gest the following stamp taxes to take
i the place of the present income and excess
profits taxes. Stamp taxes have a
bitter taste to- American mouths, but
they are simplest, cheapest and easiest
to be collected. They should hit the
rich and poor alike in proportion to their
1. A stamp tax on checks. This
should not be the Spanish war tax of
two cents on each check. This fixeil'flsr
ure Is unfair to the small check drawer,
but. the check should carry In stamps
1 per cent, of Its amount.
2. A stamp tax on bills and statements.
All bills and statements rendered
monthly or otherwise should carry
stamps to the amount of 1 per cent
This would be along the lines of a sales
tax. The party rendering the bill must
stand the tax. That Is, the landlord
must place stamps', which cannot be
charged to the tenant on the rent bill,
the Insurance broker on the Insurance
stnteinent, the butcher on the meat bill,
the dry goods merchant on the dry goods
bill. An agent of course would pay a
tax only on Ills commission, charging to
the owner or insurance company his or
Its correct proportion. This tax would
reach the store owner, real estate operator
and corporation.
Now what Is 1 per cent, on checks or
bills? Surely the man who draws a
check for $5 should not object to placing
a stamp for five cents on his check.
Nor should the landlord object to placing
on his bill for $250 rent a stamp for
$2.60. Think of the cash saved now
paid to lawyers, sudltors and collector^;
the time saved now wasted with Government
Inspectors and tax forms. Possibly
we could hnve nnd keep our books
and affairs to ourselves, not open to prying
These taxes should bring In a larga
revenue. The flow should be steady,
causing no financial disturbance, ns at
present. What would these cost to
collect? Certainly not the vast sums
expended at present. Only the cost of
printing and distributing the stamps: u
mere trifle. I.,rt's swallow our stamp
tax hatred, get to work and pay our
debts. Kino Smith.
Nbw York, December 18.
The Navy find Better Keep Away Prom This
Kansas Town.
Ilutrhinann correspondence Tnptka Capital.
Mnnagor Magulre of the Harvey House was
Two hundred and eighty sailors en route
from the Orrat Lakes station to flan Pedro,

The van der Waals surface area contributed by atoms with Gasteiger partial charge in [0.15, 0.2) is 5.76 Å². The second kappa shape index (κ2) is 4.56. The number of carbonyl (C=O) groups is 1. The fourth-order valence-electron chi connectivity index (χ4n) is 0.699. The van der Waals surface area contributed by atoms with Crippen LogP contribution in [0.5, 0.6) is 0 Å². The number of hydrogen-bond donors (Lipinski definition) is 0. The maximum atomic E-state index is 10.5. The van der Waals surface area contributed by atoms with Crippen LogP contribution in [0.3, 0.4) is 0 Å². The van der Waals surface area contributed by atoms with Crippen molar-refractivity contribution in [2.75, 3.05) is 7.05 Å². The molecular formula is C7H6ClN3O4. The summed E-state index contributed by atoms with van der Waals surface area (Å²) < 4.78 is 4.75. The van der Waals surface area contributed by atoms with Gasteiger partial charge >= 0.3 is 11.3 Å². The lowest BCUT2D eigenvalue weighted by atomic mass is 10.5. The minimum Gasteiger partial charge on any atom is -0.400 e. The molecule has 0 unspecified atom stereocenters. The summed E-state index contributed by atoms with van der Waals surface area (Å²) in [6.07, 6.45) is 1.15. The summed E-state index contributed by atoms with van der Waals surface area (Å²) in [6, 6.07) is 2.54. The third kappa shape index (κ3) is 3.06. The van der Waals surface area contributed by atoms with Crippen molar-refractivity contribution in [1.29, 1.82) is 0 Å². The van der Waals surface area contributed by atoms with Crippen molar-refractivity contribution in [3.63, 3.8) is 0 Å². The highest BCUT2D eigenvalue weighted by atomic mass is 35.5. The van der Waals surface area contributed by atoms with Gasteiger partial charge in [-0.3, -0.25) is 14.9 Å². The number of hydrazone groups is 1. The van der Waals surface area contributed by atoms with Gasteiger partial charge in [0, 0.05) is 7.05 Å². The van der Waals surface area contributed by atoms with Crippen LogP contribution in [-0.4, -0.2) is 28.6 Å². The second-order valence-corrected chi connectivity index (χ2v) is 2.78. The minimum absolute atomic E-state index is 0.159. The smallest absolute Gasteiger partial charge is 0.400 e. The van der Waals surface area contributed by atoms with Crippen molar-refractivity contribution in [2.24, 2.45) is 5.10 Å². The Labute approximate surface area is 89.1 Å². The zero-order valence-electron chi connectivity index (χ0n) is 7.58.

. Cat., to become part of thn crow of til"
battleship New Mexico, spent an hour at the
lnml Harvey House for breakfast. And then
they marched out onto the Blsonts lawn, a
' sarrcd precinct on which no man la allowed
to s? t foot, niul there. Tight tinder thn horror
stricken Rase of Mnnn*er Mngulre. thn sailors
went through their setting up exercises
on the grass. Tb? watrhman was dlrncted
, to eject them. Iln ailed up the 2S0 husky
youths and suddenly heard the telephono ring
J ami had to answer It.
The Age of Iteason.
Knleker?Are they a disillusioned family?
Booker?Tea, they no longer believe In thf
League of Nations or Santa Claua.
Daily Calendar
For Eastern New York?Generally
fair to-day and to-morrow; not much
| change In temperature ; Jresh west and
| northwest winds.
I For New Jersey?Fair to-day and to-rnor
row; not much change ill temperature; moderate
variable win.l*.
For Northern New England-Mjenernlly ','alr
to-day and to-morrow; not much change in
tem|?erature; moderate westerly winds.
For {Southern New ISngl&nd?-Fair to-day
and to-morron ; not much change in temperature;
moderate to fresh westerly winds. /.
For Western New York?Cloudy to-day. ? .
probably light snow near the lakes; tomorrow
generally fair; ifot much change in
temperature; moderate southwest and west
WASHINGTON, Pec. 19?Pressure *as
low and falling Sunday from the Pacific
coast eastward over the plateau and Rocky
Mountain regions and it was high over the
sections further east, Kaln fell In the Gulf
States, the south Atlantic States and the
Pacific States and snow In Montana, the
middle Missouri Valley, .the region of the
Great Bakes and the ^per Ohio Valley.
The temperature continued below normal
over the greater portion of the country and
minimum readings of fen to twelve degrees
were registered in North Pakota Sunday
The outlook is for mostly fair weather In
the States earn of the Mississippi River tomorrow,
but the western disturbance Is "xpected
to move eastward and cause unsettled
weather Tuesday, and snow is probable In
the upper lake region and the Ohio Valley
and rain In the Southern States.
Temperature changes will i\f>t be Important.
I Storm warnings are displayed on tho
southern California coast.
| Observations at United States Weather
Bureau stations, taken at 8 I'. M. yesterday,
| seventy-fifth meridian time:
Temperature. Bar- last 24
StattonB. High.Bow. ometer. hrs. Weather.
| Abilene tiO .. 20.08 .. Clear
Albany 28 30.14 .. Pt.Cldy w
Atlantic City.. 40 2X 30.10 .. Cloudy
Baltimore 40 30 30.18 Cloudy
i lllsmarck 10 .. 30.22 .. Pt.Cl'dy
Boston 40 2 8 30.08 .. Cloudy
I Buffalo 24 22 30.12 .32 Cloudy
Cincinnati 30 .. 30.20 ... Pt.Cl'dv
Charleston ... r.0 44 30.20 .01 Rainy '
Chicago 22 16 30.24 .. Clear
Cleveland 22 .. 30.22 .. Know
Denver 43 2G 20.72 .. Cloudv
Detroit 24 IS 30.20 .01 Cloudy
Galveston .... 38 50 30.00 .. Cloudy
Helena 38 .. 20.70 .. Pt.Cl'dy
Jacksonville .. 38 48 80.12 .02 Cloudy
Kansas City... 30 24 30.18 .. Pt.CFjJy